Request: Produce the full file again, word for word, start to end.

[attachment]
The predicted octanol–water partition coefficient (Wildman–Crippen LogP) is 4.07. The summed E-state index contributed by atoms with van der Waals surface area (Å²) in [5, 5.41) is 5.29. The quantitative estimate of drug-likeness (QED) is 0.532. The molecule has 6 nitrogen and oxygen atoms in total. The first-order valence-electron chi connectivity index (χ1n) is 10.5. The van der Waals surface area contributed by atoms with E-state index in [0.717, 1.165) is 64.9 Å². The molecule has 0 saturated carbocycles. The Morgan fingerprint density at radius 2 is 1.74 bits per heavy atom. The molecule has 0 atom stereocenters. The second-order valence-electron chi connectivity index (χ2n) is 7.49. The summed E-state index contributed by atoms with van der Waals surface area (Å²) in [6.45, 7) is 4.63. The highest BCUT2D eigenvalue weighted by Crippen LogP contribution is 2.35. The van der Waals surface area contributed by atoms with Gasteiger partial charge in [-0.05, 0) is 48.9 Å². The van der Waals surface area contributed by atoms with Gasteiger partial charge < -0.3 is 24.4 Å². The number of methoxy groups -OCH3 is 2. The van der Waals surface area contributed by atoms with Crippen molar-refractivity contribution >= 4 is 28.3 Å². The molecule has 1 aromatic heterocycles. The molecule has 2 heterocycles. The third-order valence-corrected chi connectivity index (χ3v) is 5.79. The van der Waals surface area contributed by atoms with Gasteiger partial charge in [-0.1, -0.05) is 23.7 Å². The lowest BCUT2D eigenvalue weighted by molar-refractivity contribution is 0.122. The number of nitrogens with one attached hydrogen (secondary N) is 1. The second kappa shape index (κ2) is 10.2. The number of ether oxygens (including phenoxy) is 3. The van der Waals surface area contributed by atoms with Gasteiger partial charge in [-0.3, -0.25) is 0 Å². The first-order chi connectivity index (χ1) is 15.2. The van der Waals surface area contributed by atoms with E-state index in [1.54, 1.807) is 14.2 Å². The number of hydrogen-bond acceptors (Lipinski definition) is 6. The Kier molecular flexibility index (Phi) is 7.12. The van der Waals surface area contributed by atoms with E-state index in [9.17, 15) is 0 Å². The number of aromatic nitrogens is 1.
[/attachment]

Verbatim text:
The predicted octanol–water partition coefficient (Wildman–Crippen LogP) is 4.07. The summed E-state index contributed by atoms with van der Waals surface area (Å²) in [5, 5.41) is 5.29. The quantitative estimate of drug-likeness (QED) is 0.532. The molecule has 6 nitrogen and oxygen atoms in total. The first-order valence-electron chi connectivity index (χ1n) is 10.5. The van der Waals surface area contributed by atoms with E-state index in [0.717, 1.165) is 64.9 Å². The molecule has 0 saturated carbocycles. The Morgan fingerprint density at radius 2 is 1.74 bits per heavy atom. The molecule has 0 atom stereocenters. The second-order valence-electron chi connectivity index (χ2n) is 7.49. The summed E-state index contributed by atoms with van der Waals surface area (Å²) in [6.45, 7) is 4.63. The highest BCUT2D eigenvalue weighted by Crippen LogP contribution is 2.35. The van der Waals surface area contributed by atoms with Gasteiger partial charge in [-0.05, 0) is 48.9 Å². The van der Waals surface area contributed by atoms with Gasteiger partial charge < -0.3 is 24.4 Å². The number of methoxy groups -OCH3 is 2. The van der Waals surface area contributed by atoms with Crippen molar-refractivity contribution >= 4 is 28.3 Å². The molecule has 1 aromatic heterocycles. The molecule has 2 heterocycles. The third-order valence-corrected chi connectivity index (χ3v) is 5.79. The van der Waals surface area contributed by atoms with Gasteiger partial charge in [-0.1, -0.05) is 23.7 Å². The lowest BCUT2D eigenvalue weighted by molar-refractivity contribution is 0.122. The number of nitrogens with one attached hydrogen (secondary N) is 1. The second kappa shape index (κ2) is 10.2. The number of ether oxygens (including phenoxy) is 3. The van der Waals surface area contributed by atoms with Gasteiger partial charge in [-0.3, -0.25) is 0 Å². The first-order chi connectivity index (χ1) is 15.2. The van der Waals surface area contributed by atoms with E-state index in [1.54, 1.807) is 14.2 Å². The number of hydrogen-bond acceptors (Lipinski definition) is 6. The Kier molecular flexibility index (Phi) is 7.12. The van der Waals surface area contributed by atoms with E-state index in [9.17, 15) is 0 Å². The number of aromatic nitrogens is 1.